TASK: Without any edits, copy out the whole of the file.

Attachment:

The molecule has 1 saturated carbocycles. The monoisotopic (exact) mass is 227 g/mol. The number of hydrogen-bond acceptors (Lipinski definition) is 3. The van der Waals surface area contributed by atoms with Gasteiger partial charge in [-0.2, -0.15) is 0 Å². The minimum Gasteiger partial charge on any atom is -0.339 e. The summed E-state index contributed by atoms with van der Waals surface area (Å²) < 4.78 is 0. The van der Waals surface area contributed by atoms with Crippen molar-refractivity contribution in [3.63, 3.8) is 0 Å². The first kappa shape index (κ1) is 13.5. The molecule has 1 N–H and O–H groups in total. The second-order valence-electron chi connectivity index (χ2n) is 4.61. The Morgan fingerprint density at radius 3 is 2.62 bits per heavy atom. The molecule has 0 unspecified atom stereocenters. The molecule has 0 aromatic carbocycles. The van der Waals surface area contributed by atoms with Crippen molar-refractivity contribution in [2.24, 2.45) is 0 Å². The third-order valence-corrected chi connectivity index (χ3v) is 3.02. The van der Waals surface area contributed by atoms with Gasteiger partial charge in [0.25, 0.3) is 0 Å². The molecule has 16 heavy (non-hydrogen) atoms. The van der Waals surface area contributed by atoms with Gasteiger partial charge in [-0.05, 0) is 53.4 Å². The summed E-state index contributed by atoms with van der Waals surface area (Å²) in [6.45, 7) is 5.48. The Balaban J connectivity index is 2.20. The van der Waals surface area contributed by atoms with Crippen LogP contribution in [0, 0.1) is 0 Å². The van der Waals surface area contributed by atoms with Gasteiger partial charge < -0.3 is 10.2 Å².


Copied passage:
The molecule has 1 saturated carbocycles. The monoisotopic (exact) mass is 227 g/mol. The number of hydrogen-bond acceptors (Lipinski definition) is 3. The van der Waals surface area contributed by atoms with Gasteiger partial charge in [-0.2, -0.15) is 0 Å². The minimum Gasteiger partial charge on any atom is -0.339 e. The summed E-state index contributed by atoms with van der Waals surface area (Å²) < 4.78 is 0. The van der Waals surface area contributed by atoms with Crippen molar-refractivity contribution in [3.63, 3.8) is 0 Å². The first kappa shape index (κ1) is 13.5. The molecule has 1 N–H and O–H groups in total. The second-order valence-electron chi connectivity index (χ2n) is 4.61. The Morgan fingerprint density at radius 3 is 2.62 bits per heavy atom. The molecule has 0 unspecified atom stereocenters. The molecule has 0 aromatic carbocycles. The van der Waals surface area contributed by atoms with Crippen molar-refractivity contribution in [2.24, 2.45) is 0 Å². The third-order valence-corrected chi connectivity index (χ3v) is 3.02. The van der Waals surface area contributed by atoms with Gasteiger partial charge in [0.25, 0.3) is 0 Å². The molecule has 16 heavy (non-hydrogen) atoms. The van der Waals surface area contributed by atoms with Gasteiger partial charge in [-0.05, 0) is 53.4 Å². The summed E-state index contributed by atoms with van der Waals surface area (Å²) in [6.45, 7) is 5.48. The Balaban J connectivity index is 2.20. The van der Waals surface area contributed by atoms with Crippen LogP contribution in [0, 0.1) is 0 Å². The van der Waals surface area contributed by atoms with Gasteiger partial charge < -0.3 is 10.2 Å².